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The Daily Cardinal Est. 1892
Friday, May 17, 2024
Trick Candle

Ask Mr. Scientist: Silly string and trick candles

Dear Mr. Scientist,

How does silly string work? It seems like a liquid in the can, but when you spray it, it turns into a solid string.

—Brian S.

Silly string is actually pretty simple stuff. There are only three things inside the can: a plastic resin, a surfactant to help the resin foam and a propellant to shoot everything out of the can. The can is pressurized, so all of the ingredients inside are a liquid. Once you press the nozzle, the contents shoot out and go from the high-pressure environment inside the can to a low-pressure environment outside the can. Since the pressure outside the can is lower, the propellant that was once a liquid becomes a gas and evaporates. As the propellant evaporates, two things happen: The plastic resin foams and expands, and the surface of the resin dries out, creating a thin, flexible skin. In the end you are left with a really long, bendable “string” made of foam.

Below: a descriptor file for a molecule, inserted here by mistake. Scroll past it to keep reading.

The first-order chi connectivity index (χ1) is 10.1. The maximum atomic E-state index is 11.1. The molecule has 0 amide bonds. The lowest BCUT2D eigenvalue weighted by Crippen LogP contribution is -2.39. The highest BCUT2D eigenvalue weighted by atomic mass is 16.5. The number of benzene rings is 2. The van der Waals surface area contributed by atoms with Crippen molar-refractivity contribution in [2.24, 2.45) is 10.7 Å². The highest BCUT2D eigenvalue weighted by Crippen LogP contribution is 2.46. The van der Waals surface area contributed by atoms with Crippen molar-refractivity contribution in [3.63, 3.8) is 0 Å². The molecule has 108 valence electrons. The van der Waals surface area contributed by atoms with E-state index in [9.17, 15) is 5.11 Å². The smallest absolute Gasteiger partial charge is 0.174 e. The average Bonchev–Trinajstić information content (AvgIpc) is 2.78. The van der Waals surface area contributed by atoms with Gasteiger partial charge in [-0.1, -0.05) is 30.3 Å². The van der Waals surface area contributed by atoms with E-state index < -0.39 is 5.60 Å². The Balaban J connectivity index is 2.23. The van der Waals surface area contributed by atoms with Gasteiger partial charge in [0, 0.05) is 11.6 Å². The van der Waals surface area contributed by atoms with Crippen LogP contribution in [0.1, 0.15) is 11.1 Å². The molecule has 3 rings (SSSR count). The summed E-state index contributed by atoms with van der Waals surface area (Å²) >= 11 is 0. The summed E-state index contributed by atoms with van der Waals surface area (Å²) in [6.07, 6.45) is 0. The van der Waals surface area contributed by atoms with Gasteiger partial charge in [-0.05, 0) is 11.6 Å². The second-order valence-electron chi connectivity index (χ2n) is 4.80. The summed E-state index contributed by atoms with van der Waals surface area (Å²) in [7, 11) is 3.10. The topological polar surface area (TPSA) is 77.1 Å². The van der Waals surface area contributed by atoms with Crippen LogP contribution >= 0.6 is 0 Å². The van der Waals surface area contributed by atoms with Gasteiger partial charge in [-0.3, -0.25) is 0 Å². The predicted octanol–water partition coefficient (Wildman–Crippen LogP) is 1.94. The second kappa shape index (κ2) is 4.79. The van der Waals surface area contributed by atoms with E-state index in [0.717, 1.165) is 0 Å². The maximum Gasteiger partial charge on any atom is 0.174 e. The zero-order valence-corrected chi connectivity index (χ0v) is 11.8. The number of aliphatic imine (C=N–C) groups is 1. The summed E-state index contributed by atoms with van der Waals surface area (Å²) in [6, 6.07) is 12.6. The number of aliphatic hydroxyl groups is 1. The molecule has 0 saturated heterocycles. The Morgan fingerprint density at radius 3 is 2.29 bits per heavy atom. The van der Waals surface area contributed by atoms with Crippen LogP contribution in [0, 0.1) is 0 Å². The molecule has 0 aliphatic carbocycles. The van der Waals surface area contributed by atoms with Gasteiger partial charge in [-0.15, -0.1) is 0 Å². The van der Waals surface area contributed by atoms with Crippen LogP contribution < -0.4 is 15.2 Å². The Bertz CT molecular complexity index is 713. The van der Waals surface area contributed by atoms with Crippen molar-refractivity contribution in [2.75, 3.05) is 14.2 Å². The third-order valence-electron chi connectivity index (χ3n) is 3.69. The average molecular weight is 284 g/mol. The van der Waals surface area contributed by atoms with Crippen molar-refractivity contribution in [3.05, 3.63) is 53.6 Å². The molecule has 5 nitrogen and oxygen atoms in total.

Dear Mr. Scientist,

How are trick candles able to relight after they are blown out?

—Sarah C.

Those magic candles that are almost impossible to blow out contain a secret ingredient: magnesium. When you blow out a normal candle, the smoke rising from the wick is vaporized candle wax. This vapor is flammable, but once the candle is extinguished, the wick is no longer hot enough to set the vapor on fire. This is where the magnesium comes in. It creates an incredibly hot flame, yet starts on fire at a fairly low temperature. Although the wick isn’t hot enough to ignite the vaporized wax, it is hot enough to ignite the magnesium, which in turn ignites the vapor and the candle relights itself.

Ask Mr. Scientist is written by Michael Leitch. If you have a burning science question you want him to answer, tweet @DC_Science or email it to

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